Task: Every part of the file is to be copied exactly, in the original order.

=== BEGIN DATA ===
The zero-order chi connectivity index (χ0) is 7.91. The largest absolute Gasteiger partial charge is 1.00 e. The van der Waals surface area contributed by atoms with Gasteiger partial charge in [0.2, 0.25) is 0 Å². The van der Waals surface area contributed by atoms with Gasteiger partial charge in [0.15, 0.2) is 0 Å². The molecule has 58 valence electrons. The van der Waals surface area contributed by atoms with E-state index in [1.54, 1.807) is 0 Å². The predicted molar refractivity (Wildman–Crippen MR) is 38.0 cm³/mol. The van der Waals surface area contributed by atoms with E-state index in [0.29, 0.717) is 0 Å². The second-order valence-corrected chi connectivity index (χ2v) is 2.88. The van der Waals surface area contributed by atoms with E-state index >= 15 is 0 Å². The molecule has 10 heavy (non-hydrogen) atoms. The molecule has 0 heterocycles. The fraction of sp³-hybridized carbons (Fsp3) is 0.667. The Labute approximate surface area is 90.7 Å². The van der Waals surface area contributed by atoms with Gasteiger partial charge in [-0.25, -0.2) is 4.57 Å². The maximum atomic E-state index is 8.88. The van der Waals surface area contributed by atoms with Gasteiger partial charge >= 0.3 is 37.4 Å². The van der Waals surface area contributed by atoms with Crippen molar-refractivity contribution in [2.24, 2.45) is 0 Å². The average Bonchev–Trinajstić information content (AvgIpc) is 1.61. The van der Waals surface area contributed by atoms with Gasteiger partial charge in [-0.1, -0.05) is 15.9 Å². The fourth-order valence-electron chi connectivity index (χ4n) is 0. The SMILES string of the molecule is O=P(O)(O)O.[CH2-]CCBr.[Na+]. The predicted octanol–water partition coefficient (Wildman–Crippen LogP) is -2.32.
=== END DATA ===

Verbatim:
The zero-order chi connectivity index (χ0) is 7.91. The largest absolute Gasteiger partial charge is 1.00 e. The van der Waals surface area contributed by atoms with Gasteiger partial charge in [0.2, 0.25) is 0 Å². The van der Waals surface area contributed by atoms with Gasteiger partial charge in [0.15, 0.2) is 0 Å². The molecule has 58 valence electrons. The van der Waals surface area contributed by atoms with E-state index in [1.54, 1.807) is 0 Å². The predicted molar refractivity (Wildman–Crippen MR) is 38.0 cm³/mol. The van der Waals surface area contributed by atoms with E-state index in [0.29, 0.717) is 0 Å². The second-order valence-corrected chi connectivity index (χ2v) is 2.88. The van der Waals surface area contributed by atoms with E-state index >= 15 is 0 Å². The molecule has 10 heavy (non-hydrogen) atoms. The molecule has 0 heterocycles. The fraction of sp³-hybridized carbons (Fsp3) is 0.667. The Labute approximate surface area is 90.7 Å². The van der Waals surface area contributed by atoms with Gasteiger partial charge in [-0.25, -0.2) is 4.57 Å². The maximum atomic E-state index is 8.88. The van der Waals surface area contributed by atoms with Gasteiger partial charge >= 0.3 is 37.4 Å². The van der Waals surface area contributed by atoms with Crippen molar-refractivity contribution in [2.24, 2.45) is 0 Å². The average Bonchev–Trinajstić information content (AvgIpc) is 1.61. The van der Waals surface area contributed by atoms with Gasteiger partial charge in [-0.1, -0.05) is 15.9 Å². The fourth-order valence-electron chi connectivity index (χ4n) is 0. The SMILES string of the molecule is O=P(O)(O)O.[CH2-]CCBr.[Na+]. The predicted octanol–water partition coefficient (Wildman–Crippen LogP) is -2.32.